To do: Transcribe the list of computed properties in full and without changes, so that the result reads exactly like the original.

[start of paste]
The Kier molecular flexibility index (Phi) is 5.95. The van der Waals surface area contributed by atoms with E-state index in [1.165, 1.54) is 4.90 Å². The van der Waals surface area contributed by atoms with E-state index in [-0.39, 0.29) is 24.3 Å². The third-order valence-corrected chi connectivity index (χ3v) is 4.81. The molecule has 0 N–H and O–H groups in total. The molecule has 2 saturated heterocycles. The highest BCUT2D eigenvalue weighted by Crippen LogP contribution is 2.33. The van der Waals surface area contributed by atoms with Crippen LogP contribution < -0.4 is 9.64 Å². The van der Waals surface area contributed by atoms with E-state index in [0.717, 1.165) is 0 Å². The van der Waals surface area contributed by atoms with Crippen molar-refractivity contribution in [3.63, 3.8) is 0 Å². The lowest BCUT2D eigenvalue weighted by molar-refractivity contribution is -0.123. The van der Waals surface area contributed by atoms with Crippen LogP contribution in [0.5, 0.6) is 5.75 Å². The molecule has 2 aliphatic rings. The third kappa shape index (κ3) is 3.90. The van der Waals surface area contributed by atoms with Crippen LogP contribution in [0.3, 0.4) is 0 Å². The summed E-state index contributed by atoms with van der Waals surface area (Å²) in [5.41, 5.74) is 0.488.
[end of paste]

The Kier molecular flexibility index (Phi) is 5.95. The van der Waals surface area contributed by atoms with E-state index in [1.165, 1.54) is 4.90 Å². The van der Waals surface area contributed by atoms with E-state index in [-0.39, 0.29) is 24.3 Å². The third-order valence-corrected chi connectivity index (χ3v) is 4.81. The molecule has 0 N–H and O–H groups in total. The molecule has 2 saturated heterocycles. The highest BCUT2D eigenvalue weighted by Crippen LogP contribution is 2.33. The van der Waals surface area contributed by atoms with Crippen LogP contribution < -0.4 is 9.64 Å². The van der Waals surface area contributed by atoms with E-state index in [0.717, 1.165) is 0 Å². The van der Waals surface area contributed by atoms with Crippen molar-refractivity contribution in [3.63, 3.8) is 0 Å². The lowest BCUT2D eigenvalue weighted by molar-refractivity contribution is -0.123. The van der Waals surface area contributed by atoms with Crippen LogP contribution in [0.5, 0.6) is 5.75 Å². The molecule has 2 aliphatic rings. The third kappa shape index (κ3) is 3.90. The van der Waals surface area contributed by atoms with Crippen LogP contribution in [0.3, 0.4) is 0 Å². The summed E-state index contributed by atoms with van der Waals surface area (Å²) in [5.41, 5.74) is 0.488.